I ruffled the fillies mane as I pulled the blanket up around her shoulders, her sleeping face as sweet as I could imagine. I left softly, pulling the door to and turning to see Gleam setting our battered old kettle on the stove.

“She go down ok?” he asked, keeping his voice soft.

“Oh, aye,” I said, walking over and nuzzling his neck. “A perfect angel, that one.”

“She certainly sings like one,” he smiled down at me. “Going to train her right and proper?”

I shook my head. “I’ll not force her to follow my hoofsteps iffen she doesn’t wish to,” I said. “She’s more about the stories than the presentation, she is.”

Gleam nodded, picking the kettle from the stove as steam started to come from the spout, keeping it’s singing from waking the slumbering filly.

“So, what’s next for my elegant singer?” he said after he poured the steaming water into a pair of teacups. “A cross-Equestrian tour with your family?”

I shook my head. “I’m thinking that I’m ready to stay home a pace,” I said, glancing at the door to where my daughter slept. “Maybe for longern’ normal this time. She could use some kind o’ stability.”

“Fluttershy was happy to watch her when we left to get the adoption papers finalized,” he said. “If you get the urge to go off wandering again…”

I put a hoof across his muzzle, a soft smile on my face.

“I appreciate the offer, sweetheart,” I said, lighting my horn and brushing a stray lock of his mane back. “But this is something that I’ve been wantin’ a long time now. You know that full well. I think takin’ a wee bit of time off and being a proper Mum would be enough adventure for me right now.”

He smiled.

“I understand,” he said, leaning forward and kissing me just below my horn, a few shivers passing down my spine.

That night, I slept just like the tan-coated filly in the room next to me.

Archives of Adventure

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I reached over and poked the filly, getting her attention. “It’s time, sprout.”

We rose and gave a bow as Princess Twilight entered the room, her wings tucked in close and her head unadorned. I took that as a positive sign, meaning this was a more informal meeting.

“What can I do for you today, Azure?” the lavender Alicorn asked, smiling down to River.

“I’m in the mind for addin’ to my repertoire of stories,” I said. “And I always like to get an audience reaction to a story before I commit a story t’ memory.”

“Well, you’ve come to the right place,” Twilight said, turning and leading the way, a spring in her step. “I’ve got books of all kinds of stories in here, from modern fiction to old legends and folk tales.” She led us into one of the libraries that the castle held, one smaller and filled with the smell of paper and old books.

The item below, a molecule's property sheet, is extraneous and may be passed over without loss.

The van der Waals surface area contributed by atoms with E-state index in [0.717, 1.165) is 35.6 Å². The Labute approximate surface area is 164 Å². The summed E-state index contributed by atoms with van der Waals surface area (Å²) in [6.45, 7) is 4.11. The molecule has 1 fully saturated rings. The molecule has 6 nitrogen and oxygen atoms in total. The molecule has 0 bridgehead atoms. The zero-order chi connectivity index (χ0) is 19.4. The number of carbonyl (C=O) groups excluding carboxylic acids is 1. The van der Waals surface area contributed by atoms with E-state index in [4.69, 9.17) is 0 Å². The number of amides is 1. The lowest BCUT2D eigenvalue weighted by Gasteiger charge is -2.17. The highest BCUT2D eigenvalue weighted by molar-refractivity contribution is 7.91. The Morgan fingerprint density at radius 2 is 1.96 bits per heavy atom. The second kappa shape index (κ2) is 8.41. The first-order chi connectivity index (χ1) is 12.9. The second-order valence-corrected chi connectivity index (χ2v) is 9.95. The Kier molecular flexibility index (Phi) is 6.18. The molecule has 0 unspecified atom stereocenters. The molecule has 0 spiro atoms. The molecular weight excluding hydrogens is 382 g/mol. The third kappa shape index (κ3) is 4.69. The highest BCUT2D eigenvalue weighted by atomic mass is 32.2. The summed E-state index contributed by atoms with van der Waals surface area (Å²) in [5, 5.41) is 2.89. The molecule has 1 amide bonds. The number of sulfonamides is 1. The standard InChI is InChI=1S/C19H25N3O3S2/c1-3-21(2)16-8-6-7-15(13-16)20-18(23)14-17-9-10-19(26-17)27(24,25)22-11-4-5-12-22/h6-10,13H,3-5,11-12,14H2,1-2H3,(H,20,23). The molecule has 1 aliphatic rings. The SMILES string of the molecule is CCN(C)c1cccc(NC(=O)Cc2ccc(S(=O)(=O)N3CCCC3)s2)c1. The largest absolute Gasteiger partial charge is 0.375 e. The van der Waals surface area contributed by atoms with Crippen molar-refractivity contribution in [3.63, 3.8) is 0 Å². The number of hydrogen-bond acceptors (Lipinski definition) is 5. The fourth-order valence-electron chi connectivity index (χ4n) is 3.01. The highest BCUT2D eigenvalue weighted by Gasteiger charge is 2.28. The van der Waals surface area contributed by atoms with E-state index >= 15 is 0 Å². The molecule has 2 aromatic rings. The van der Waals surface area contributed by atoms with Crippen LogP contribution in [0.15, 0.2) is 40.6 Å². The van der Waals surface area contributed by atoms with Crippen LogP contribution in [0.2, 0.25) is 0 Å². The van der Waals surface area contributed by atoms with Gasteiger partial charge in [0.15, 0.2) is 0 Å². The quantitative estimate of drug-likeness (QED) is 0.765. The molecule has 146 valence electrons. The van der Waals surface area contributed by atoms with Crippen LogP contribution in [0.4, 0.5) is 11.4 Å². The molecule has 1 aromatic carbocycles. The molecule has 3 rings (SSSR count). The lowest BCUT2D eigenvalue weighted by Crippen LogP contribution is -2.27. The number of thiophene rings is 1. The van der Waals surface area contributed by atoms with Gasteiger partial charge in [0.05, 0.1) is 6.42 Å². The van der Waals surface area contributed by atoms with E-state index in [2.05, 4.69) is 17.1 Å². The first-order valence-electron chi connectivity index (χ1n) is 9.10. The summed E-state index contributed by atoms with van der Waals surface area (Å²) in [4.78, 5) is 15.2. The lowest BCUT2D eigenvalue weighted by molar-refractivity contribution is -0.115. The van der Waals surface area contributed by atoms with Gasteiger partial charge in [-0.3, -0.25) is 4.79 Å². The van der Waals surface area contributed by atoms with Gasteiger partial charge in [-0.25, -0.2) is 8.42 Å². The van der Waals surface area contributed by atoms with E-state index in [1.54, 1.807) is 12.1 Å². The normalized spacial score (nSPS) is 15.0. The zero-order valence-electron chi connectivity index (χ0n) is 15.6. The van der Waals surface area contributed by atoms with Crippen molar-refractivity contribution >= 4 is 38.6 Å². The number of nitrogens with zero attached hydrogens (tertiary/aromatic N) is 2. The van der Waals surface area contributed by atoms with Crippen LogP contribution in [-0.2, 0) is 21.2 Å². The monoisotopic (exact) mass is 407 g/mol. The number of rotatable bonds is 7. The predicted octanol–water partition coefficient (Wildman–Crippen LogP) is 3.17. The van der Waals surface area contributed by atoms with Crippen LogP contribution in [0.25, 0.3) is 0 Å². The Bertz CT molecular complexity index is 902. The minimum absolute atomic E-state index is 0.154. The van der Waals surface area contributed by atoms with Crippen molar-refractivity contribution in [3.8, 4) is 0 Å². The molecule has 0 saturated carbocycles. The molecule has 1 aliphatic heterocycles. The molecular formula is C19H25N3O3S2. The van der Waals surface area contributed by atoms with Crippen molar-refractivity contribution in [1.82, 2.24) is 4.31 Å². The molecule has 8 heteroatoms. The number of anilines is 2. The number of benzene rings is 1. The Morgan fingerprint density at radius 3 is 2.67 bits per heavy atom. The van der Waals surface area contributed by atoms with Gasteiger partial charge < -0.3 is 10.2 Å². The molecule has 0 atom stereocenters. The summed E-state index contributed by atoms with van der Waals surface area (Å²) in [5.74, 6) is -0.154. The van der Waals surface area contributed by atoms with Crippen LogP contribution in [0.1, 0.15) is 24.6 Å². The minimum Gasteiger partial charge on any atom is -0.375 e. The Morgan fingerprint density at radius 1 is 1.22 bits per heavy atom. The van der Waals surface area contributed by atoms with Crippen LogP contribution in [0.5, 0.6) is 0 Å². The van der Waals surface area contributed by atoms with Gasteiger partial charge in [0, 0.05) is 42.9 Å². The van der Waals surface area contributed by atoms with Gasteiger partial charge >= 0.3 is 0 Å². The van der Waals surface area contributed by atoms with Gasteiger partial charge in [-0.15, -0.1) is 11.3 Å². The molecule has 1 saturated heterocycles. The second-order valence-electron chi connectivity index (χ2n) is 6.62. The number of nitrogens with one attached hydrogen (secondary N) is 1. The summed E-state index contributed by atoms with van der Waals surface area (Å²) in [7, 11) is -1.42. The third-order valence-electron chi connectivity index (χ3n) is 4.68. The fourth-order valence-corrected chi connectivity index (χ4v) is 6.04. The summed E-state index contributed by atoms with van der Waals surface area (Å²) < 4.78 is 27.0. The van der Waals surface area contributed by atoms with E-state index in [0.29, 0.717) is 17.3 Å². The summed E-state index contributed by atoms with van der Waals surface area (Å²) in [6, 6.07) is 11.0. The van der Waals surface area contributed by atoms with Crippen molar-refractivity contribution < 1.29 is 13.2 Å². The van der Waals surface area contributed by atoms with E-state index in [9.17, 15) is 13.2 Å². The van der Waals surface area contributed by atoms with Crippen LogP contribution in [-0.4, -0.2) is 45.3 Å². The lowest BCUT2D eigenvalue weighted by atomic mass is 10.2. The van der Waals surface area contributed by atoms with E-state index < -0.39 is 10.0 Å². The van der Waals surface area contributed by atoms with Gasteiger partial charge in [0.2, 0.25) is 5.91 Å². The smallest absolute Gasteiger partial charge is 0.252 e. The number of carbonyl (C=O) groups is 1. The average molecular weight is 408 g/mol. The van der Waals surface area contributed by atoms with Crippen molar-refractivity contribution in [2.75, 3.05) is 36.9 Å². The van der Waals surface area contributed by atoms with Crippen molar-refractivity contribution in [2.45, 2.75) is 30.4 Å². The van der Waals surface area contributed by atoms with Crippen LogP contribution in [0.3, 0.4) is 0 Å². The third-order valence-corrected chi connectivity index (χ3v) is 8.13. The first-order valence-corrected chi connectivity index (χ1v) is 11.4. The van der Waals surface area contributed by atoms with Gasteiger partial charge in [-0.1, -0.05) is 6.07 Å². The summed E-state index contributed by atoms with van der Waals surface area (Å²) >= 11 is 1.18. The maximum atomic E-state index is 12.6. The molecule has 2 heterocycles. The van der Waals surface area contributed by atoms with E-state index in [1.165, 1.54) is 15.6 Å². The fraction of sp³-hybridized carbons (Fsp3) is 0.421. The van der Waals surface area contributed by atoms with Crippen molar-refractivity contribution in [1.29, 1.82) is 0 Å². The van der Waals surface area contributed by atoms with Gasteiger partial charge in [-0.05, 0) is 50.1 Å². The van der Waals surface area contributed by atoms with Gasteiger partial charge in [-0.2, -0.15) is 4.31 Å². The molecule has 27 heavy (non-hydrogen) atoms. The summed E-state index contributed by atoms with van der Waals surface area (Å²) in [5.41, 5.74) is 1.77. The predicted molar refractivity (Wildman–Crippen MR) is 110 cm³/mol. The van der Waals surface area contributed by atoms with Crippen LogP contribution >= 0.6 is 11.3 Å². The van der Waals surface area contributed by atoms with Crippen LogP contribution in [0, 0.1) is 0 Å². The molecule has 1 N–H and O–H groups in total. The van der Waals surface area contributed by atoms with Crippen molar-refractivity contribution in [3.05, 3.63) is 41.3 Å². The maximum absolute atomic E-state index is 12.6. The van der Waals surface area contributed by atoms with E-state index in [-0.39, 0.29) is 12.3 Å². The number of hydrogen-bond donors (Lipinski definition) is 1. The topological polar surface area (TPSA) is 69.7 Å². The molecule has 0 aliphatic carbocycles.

I smiled as River stepped slowly forward, gazing at the books in awe, a tiny bit of hunger in her eye.

“Someone has the bug,” Twilight commented, sharing my smile. She motioned me to the side as the filly walked around, eagerly looking at all the titles on the spines of the tomes contained within the room.

“You are welcome to bring her by anytime,” she whispered. “You provided half of these books during your travels, as you well know.”

I nodded. “She has a love of the stories,” I said. “The least I can do is give her the chance to explore and find what she likes.”

The Princess smiled. “Thinking she might want to follow into your profession?”

I shrugged. “At the very least, discover something she could enjoy and provide her with a method of relaxin’ that is of her choosing,” I said. “Rathern’ followin’ some expectation that I unwittingly placed.” I looked at the filly as she came trotting back over.

“This place has got to have thousands of stories!” she whispered, almost prancing in place. “I can’t wait to hear them all!”

I reached over and ruffled her mane. It was getting to where it could stand a trim again, growing out from the patchy, ragged mop she had when she moved in. Long enough where I might have to brush up on how to tend to a longer mane. I kept mine relatively short and simply styled out of habit.

“Well, sprout,” I said, leaning in to rub noses with her. “The Princess here has generously offered to let us come over as oft needed to learn new tales of daring and courage and harrowing frights.” I leveled a look at her, mischief in my eyes. “Are you thinking you’re for that, are you love?”

She set her face in a solemn look, nodding once before the smile broke free and she spun to look at the crystal shelves again.

“That’s quite a load, hon,” Gleam said as he doffed his helm and ambled over to the cupboard for a mug. “Are you sure you aren’t pushing her?”